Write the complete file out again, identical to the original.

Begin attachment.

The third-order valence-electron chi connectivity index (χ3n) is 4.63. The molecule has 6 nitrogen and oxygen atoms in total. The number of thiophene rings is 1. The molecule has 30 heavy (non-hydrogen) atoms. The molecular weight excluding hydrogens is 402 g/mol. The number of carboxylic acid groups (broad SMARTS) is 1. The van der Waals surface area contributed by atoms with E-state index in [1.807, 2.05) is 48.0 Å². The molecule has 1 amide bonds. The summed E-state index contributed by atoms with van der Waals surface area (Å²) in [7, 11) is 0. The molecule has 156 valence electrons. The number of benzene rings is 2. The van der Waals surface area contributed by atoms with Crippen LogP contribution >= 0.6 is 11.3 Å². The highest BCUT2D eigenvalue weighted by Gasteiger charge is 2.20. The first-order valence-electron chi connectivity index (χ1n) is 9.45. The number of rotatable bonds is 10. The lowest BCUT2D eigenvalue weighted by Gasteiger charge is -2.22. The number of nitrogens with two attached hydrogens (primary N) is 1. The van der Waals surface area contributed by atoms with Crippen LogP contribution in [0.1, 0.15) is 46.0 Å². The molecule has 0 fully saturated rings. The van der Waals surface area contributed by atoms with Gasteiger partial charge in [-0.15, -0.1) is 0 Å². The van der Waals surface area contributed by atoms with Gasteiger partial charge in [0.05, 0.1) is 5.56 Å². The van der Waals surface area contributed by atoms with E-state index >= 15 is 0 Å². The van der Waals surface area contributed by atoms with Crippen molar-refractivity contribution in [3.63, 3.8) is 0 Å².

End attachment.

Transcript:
The third-order valence-electron chi connectivity index (χ3n) is 4.63. The molecule has 6 nitrogen and oxygen atoms in total. The number of thiophene rings is 1. The molecule has 30 heavy (non-hydrogen) atoms. The molecular weight excluding hydrogens is 402 g/mol. The number of carboxylic acid groups (broad SMARTS) is 1. The van der Waals surface area contributed by atoms with E-state index in [1.807, 2.05) is 48.0 Å². The molecule has 1 amide bonds. The summed E-state index contributed by atoms with van der Waals surface area (Å²) in [7, 11) is 0. The molecule has 156 valence electrons. The number of benzene rings is 2. The van der Waals surface area contributed by atoms with Crippen LogP contribution >= 0.6 is 11.3 Å². The highest BCUT2D eigenvalue weighted by Gasteiger charge is 2.20. The first-order valence-electron chi connectivity index (χ1n) is 9.45. The number of rotatable bonds is 10. The lowest BCUT2D eigenvalue weighted by Gasteiger charge is -2.22. The number of nitrogens with two attached hydrogens (primary N) is 1. The van der Waals surface area contributed by atoms with Crippen LogP contribution in [0.1, 0.15) is 46.0 Å². The molecule has 0 fully saturated rings. The van der Waals surface area contributed by atoms with Gasteiger partial charge in [-0.15, -0.1) is 0 Å². The van der Waals surface area contributed by atoms with Gasteiger partial charge in [0.05, 0.1) is 5.56 Å². The van der Waals surface area contributed by atoms with E-state index >= 15 is 0 Å². The van der Waals surface area contributed by atoms with Crippen molar-refractivity contribution in [3.63, 3.8) is 0 Å².